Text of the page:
The hackweek project I worked on was to implement a live graphing utility for per process I/O data. See https://features.opensuse.org/306941 (Yes, I added the fate request, just now, after doing most of the work.)
Screen-shots, RPM download link, project homepage link,..
The main idea behind choosing to work on this was to do some GUI programming on a modern language. I work on the linux-kernel(so no gui) and most of the time I write ‘C’ programs.(In fact, at times even when bash would be appropriate!)
So I decided to do this and had to choose between moonlight and Java. My experience with C# was nil, and moonlight was an applet/flash equivalent not aimed at desktop apps.(Yes, there are desktop applications in flash. Even mono has mopen) I thought that I would have to access procfs and might also need to do netlink sockets and moonlight could be a problem. And the real benefit of flash is the the IDE/designer for development, which anyway moonlight is yet to get. In the end, I chose Java.(was a tough fight with C# but again gtk# versus winforms…)
And here it is..
You can download it from http://download.opensuse.org/repositories/home:/nikanth/ The source is also available at http://gitorious.org/ullae-veliyae/
RPM quick Links:
[Yes, it should be made as no-arch! ;)]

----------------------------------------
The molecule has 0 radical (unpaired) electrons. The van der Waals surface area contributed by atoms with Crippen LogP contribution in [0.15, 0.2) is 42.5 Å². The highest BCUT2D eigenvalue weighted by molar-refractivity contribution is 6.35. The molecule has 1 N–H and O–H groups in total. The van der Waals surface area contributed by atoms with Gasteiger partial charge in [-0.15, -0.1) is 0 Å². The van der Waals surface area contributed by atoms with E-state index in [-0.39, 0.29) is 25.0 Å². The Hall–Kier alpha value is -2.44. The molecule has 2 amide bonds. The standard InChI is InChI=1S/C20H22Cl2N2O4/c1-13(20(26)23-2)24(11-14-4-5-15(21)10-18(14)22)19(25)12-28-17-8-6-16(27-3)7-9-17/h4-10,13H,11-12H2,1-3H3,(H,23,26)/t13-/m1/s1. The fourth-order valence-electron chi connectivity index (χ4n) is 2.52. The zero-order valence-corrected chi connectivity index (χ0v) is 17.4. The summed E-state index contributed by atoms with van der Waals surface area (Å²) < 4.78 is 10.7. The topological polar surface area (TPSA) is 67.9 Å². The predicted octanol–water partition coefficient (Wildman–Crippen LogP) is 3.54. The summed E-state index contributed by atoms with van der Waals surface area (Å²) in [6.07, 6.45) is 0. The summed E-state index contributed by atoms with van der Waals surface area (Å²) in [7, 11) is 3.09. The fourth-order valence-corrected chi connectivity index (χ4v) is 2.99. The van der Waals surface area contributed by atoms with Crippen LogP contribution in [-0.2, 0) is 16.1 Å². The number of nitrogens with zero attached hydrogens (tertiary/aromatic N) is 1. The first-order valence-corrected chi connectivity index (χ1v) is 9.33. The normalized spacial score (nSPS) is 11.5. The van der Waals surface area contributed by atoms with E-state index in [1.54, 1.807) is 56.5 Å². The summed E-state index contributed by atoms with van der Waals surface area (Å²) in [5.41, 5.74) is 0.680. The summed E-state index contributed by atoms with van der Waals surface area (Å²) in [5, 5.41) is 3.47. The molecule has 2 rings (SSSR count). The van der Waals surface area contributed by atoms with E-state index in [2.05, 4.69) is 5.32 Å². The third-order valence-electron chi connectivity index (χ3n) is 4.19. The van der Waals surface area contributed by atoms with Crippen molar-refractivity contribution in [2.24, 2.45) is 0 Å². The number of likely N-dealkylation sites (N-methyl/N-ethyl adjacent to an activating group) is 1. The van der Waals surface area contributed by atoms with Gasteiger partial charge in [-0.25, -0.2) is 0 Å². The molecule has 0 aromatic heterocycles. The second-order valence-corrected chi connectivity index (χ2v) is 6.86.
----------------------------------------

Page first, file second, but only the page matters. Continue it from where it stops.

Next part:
If you are trying it out, see whether you can find an easter egg? 😉 [Yes, it is kind of lame to have easter-eggs on a open-source project with just hundreds of LOC] The easter egg is an hidden functionality.
I should thank Vojtech Pavlik, for his very useful ideas of “history”, such that we can squeeze the historical data and keep it for longer duration. And another idea of showing average of the data instead of current data, as it tends to be spiky. I haven’t implemented rolling-window for the average though.
A picture is worth 1000 words, but trying it out yourself is worth much more than that. So play with this once. 🙂
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Good job. Well done. congrats.
Apart from those managerial words ;-), I really felt it is useful and a wonderful tool. It reminded me a little about iogrind, iotop etc. A nice graphical tool is always helpful. May be you can get this integrated with gnome-system-monitor or some such tool as well.
Why someone want this if other defaults and good tools like gnome system-monitor are available
AFAIK gnome-system-monitor won’t show you graph for per-process data. It would only show a ‘top’ like list only in words. So it is difficult to see the big picture including some history.
Moreover, this was done just for fun, and didn’t intend to become a serious tool. And at times, I do want to see graphs for this kind of data.
Graphs for CPU % per process was the easter egg, which now has been refined and made as a known functionality.
And being a Java util, it’s changed as a no-arch RPM now.